The Batboy

The Batboy

by Mike Lupica


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From the #1 New York Times bestselling author of HeatTravel Team and Million-Dollar Throw.

Brian is living every baseball kid's dream: he is a batboy for his hometown Major League team. Brian believes that it's the perfect thing to bring him and his big-leaguer dad closer together. And if that weren't enough, this is the season that Hank Bishop, Brian's baseball hero, returns to the Tigers for the comeback of a lifetime. The summer couldn't get much better! Until Hank Bishop starts to show his true colors, and Brian learns that sometimes life throws you a curveball.

Product Details

ISBN-13: 9780142417829
Publisher: Penguin Young Readers Group
Publication date: 02/22/2011
Pages: 256
Sales rank: 44,788
Product dimensions: 5.30(w) x 8.16(h) x 0.78(d)
Lexile: 940L (what's this?)
Age Range: 10 - 12 Years

About the Author

Mike Lupica is one of the most prominent sports writers in America. His longevity at the top of his field is based on his experience and insider’s knowledge, coupled with a provocative presentation that takes an uncompromising look at the tumultuous world of professional sports. Today he is a syndicated columnist for the New York Daily News, which includes his popular “Shooting from the Lip” column, which appears every Sunday.


He began his newspaper career covering the New York Knicks for the New York Post at age 23. He became the youngest columnist ever at a New York paper with the New York Daily News, which he joined in 1977. For more than 30 years, Lupica has added magazines, novels, sports biographies, other non-fiction books on sports, as well as television to his professional resume. For the past fifteen years, he has been a TV anchor for ESPN’s The Sports Reporters. He also hosted his own program, The Mike Lupica Show on ESPN2.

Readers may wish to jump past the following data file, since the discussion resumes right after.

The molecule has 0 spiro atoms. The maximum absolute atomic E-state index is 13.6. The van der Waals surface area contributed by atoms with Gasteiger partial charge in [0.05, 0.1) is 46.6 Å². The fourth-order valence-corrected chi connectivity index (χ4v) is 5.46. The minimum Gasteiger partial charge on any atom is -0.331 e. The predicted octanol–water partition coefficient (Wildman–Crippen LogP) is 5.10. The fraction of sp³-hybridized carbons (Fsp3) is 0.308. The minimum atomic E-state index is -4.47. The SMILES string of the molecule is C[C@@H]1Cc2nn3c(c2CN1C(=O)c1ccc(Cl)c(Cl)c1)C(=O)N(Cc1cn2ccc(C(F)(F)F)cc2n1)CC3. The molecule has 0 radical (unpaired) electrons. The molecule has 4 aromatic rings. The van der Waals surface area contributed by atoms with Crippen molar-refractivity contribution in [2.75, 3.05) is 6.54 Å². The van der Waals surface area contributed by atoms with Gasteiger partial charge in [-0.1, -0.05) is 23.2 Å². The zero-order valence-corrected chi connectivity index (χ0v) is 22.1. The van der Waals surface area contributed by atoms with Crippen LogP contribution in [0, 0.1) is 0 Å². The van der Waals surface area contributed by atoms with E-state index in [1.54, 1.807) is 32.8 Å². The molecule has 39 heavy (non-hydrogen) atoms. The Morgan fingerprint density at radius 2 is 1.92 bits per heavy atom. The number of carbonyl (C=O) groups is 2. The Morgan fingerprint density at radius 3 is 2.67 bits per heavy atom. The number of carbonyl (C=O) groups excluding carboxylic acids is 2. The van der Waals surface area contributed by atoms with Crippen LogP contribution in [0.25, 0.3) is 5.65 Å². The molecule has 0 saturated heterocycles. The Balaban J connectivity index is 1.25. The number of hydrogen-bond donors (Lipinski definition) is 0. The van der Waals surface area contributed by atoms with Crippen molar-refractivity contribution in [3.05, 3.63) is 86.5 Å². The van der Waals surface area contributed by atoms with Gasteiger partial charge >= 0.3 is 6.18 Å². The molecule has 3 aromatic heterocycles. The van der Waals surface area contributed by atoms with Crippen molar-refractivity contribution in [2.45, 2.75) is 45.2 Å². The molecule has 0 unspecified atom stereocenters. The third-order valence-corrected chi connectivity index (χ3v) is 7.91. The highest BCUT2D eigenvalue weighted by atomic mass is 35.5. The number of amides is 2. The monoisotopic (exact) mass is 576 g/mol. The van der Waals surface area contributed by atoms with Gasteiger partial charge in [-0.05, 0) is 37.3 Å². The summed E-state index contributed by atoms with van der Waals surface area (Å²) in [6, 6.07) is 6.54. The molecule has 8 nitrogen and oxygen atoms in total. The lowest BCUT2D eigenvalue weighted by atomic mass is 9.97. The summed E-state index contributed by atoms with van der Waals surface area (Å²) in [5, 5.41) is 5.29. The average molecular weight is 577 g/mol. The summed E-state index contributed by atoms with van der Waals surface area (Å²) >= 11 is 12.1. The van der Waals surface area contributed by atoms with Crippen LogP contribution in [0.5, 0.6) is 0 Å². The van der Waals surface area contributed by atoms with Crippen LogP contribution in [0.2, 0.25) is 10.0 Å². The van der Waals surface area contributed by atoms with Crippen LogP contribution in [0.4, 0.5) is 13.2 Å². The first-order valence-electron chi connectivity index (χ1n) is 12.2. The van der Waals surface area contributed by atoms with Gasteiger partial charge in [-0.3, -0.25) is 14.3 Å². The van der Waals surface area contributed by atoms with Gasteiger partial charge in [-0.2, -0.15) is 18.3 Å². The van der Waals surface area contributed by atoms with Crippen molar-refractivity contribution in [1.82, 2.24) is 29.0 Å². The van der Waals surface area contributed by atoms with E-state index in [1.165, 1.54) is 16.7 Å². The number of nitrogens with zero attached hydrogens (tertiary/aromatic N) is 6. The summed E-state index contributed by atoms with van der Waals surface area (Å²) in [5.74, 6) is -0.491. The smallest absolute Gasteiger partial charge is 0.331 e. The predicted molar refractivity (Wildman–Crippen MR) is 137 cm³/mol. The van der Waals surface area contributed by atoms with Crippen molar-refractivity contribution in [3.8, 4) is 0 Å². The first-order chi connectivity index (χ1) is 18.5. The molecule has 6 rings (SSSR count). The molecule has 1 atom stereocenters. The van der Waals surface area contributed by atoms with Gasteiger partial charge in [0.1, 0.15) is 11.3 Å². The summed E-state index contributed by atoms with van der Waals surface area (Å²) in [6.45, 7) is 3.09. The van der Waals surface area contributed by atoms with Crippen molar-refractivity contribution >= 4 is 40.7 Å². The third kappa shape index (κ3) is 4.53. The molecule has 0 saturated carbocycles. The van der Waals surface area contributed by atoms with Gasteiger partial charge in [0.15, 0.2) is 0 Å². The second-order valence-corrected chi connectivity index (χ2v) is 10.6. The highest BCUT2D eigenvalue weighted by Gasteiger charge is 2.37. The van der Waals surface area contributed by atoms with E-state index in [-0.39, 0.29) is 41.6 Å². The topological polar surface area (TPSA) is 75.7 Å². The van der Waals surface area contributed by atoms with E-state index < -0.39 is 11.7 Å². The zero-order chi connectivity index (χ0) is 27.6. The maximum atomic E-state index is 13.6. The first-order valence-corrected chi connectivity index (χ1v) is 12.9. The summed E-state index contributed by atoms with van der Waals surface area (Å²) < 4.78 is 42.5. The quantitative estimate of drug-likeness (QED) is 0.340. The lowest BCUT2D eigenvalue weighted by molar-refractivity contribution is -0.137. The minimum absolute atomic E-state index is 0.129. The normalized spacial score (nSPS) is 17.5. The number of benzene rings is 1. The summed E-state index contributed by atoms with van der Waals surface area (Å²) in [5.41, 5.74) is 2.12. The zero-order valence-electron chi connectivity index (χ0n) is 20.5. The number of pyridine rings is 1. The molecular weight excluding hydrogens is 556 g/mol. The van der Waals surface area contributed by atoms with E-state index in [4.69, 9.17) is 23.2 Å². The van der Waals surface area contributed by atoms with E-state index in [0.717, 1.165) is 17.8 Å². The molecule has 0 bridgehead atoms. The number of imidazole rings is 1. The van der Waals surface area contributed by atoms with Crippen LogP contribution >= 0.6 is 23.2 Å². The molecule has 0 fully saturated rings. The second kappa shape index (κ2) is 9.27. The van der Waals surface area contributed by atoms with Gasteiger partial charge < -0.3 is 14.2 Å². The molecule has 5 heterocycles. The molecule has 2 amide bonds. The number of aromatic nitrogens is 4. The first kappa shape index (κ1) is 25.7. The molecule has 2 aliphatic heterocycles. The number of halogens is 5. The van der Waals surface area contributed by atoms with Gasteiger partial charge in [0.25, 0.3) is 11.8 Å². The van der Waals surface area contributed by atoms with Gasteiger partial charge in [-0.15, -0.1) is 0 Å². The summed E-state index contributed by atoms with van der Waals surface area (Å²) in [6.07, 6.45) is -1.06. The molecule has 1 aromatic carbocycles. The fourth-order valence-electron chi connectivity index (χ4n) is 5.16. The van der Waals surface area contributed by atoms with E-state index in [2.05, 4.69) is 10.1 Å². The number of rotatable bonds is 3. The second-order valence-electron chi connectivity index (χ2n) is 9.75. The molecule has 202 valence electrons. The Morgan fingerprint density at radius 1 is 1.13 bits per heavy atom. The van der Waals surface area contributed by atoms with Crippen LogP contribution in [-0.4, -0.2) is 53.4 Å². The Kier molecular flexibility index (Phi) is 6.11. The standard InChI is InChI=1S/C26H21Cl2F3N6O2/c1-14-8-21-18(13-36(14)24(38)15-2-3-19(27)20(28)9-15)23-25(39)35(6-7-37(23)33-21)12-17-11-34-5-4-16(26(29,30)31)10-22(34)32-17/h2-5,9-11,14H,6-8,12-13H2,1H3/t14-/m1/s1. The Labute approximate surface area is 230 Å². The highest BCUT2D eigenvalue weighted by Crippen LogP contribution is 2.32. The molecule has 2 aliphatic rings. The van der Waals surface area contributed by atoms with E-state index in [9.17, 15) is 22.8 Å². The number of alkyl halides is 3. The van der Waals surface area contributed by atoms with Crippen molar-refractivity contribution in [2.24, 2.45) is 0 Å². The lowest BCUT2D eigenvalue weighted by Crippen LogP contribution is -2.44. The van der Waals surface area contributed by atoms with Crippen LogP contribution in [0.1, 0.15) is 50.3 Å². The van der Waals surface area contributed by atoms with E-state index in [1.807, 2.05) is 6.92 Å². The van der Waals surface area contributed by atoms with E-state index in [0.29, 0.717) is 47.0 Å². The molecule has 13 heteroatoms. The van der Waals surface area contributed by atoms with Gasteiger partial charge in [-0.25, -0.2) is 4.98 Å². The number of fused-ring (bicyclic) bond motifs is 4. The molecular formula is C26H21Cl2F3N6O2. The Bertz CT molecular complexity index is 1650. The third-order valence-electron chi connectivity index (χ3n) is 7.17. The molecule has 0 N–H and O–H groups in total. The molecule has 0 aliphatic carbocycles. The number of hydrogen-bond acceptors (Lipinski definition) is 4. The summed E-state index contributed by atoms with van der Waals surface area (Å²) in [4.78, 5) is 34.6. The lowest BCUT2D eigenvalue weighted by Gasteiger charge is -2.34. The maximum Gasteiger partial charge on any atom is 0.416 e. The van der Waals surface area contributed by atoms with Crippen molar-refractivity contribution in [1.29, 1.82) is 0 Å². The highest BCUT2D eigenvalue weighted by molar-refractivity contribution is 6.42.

In 1987, Lupica launched “The Sporting Life” column in Esquire magazine. He has published articles in other magazines, including Sport, World Tennis, Tennis, Golf Digest, Playboy, Sports Illustrated, ESPN: The Magazine, Men’s Journal and Parade. He has received numerous honors, including the 2003 Jim Murray Award from the National Football Foundation.

Mike Lupica co-wrote autobiographies with Reggie Jackson and Bill Parcells, collaborated with noted author and screenwriter, William Goldman on Wait ‘Till Next Year, and wrote The Summer of ’98, Mad as Hell: How Sports Got Away from the Fans and How We Get It Back and Shooting From the Lip, a collection of columns. In addition, he has written a number of novels, including Dead Air, Extra Credits, Limited Partner, Jump, Full Court Press, Red Zone, Too Far and national bestsellers Wild Pitch and Bump and Run. Dead Air was nominated for the Edgar Allen Poe Award for Best First Mystery and became a CBS television move, “Money, Power, Murder” to which Lupica contributed the teleplay. Over the years he has been a regular on the CBS Morning News, Good Morning America and The MacNeil-Lehrer Newshour. On the radio, he has made frequent appearances on Imus in the Morning since the early 1980s.

His previous young adult novels, Travel Team, Heat, Miracle on 49th Street, and the summer hit for 2007, Summer Ball, have shot up the New York Times bestseller list. Lupica is also what he describes as a “serial Little League coach,” a youth basketball coach, and a soccer coach for his four children, three sons and a daughter. He and his family live in Connecticut.

Read an Excerpt


Excerpted from "The Batboy"
by .
Copyright © 2011 Mike Lupica.
Excerpted by permission of Penguin Young Readers Group.
All rights reserved. No part of this excerpt may be reproduced or reprinted without permission in writing from the publisher.
Excerpts are provided by Dial-A-Book Inc. solely for the personal use of visitors to this web site.

What People are Saying About This

From the Publisher

Praise for The Batboy:
“A pennant winner.” –Kirkus Reviews
“Lupica. . .giv[es] his readers a behind-the-scenes look at major league sports. In this novel, he adds genuine insights into family dynamics and the emotional state of his hero.” –Booklist